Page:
The area component defines an area where other components can be used outside the main column or sidebar.
You should not have to explicitly use area components, as they are included in the page layout to wrap header (above the header component), feature (below the main nav component), and footer (above the footer component) content in both the Core repository and university CMS (T4).
The area component intelligently removes the top and bottom margins of its contents to ensure consistent spacing.
Regular areas (
.cwf-area) will remove the top margin of its first piece of content and the bottom margin of its last piece of content.
Full-width areas (
.cwf-area.cwf-area--full-width), or areas that are to span the entire width of the viewport, will remove top and bottom margins from all pieces of content to ensure there's no empty space between them.
Area components should use ARIA landmarks to identify regions of a page in order to ensure their contents remain contextual to assistive technologies; This is commonly an
<aside> element, which is a complementary landmark.
The area component is not tied to a specific content type. It is included in the Compass T4 page layout CSS, and is used by the page layout to contain any non-landmark elements in the "Site-Header", "Site-Nav", and "Site-Footer" global sections, as well as local header and footer areas.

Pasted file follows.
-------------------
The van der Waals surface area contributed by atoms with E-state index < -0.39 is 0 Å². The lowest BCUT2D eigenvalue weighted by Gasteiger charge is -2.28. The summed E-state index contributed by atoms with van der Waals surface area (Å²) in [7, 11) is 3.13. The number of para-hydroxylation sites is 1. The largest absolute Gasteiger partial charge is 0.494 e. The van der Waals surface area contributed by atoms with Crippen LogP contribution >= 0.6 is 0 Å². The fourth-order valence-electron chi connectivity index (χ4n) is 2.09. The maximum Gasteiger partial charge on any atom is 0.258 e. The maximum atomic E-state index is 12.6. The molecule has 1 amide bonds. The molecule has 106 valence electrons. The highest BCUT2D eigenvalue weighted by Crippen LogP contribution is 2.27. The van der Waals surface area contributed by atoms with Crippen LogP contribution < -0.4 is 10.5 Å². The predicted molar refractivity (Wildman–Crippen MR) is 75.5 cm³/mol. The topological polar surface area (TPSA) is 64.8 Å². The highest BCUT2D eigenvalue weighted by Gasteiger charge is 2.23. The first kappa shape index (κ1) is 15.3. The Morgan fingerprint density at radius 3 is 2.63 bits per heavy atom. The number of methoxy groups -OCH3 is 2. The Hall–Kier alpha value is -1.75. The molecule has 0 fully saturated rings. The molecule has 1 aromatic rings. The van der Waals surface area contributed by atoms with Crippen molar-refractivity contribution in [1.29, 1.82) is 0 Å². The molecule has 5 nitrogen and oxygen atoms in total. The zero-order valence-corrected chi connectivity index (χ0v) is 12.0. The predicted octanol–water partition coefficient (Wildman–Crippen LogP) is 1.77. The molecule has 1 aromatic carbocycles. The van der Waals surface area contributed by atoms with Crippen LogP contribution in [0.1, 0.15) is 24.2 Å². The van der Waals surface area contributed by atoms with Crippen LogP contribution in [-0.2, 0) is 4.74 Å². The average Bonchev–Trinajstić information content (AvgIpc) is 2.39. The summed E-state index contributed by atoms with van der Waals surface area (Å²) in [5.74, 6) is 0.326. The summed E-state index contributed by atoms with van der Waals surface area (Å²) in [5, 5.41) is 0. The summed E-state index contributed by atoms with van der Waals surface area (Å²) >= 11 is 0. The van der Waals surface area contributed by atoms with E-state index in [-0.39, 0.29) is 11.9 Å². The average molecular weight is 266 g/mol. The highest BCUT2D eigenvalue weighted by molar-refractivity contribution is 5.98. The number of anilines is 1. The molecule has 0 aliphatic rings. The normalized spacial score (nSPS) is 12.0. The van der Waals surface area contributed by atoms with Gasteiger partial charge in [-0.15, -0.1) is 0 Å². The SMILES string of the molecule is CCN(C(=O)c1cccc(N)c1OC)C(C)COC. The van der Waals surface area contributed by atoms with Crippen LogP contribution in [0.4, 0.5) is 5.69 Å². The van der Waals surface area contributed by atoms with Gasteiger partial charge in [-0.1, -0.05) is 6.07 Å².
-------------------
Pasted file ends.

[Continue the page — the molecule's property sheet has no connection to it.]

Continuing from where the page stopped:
Non-landmark elements, as classified by the Compass T4 page layout and defined by the W3C's ARIA Landmarks Example, are any elements that don't have an inherent role. HTML elements with an implied landmark role are:
<header>- Such as the Compass header content type
<nav>- Such as the Compass navigation content type
<main>- Such as the main content on any Compass webpage
<footer>- Such as the Compass footer content type
<aside>- Such as the right sidebar on any Compass webpage
<form>- Such as the Compass form component
The following examples are for eductional purposes only. Areas should not be used within the main column of content in production.
The following is an example of a regular area. It removes the top margin from its first piece of content and the bottom margin from its last piece of content.
The following is an example of the full-width area. It removes all margins from its contents.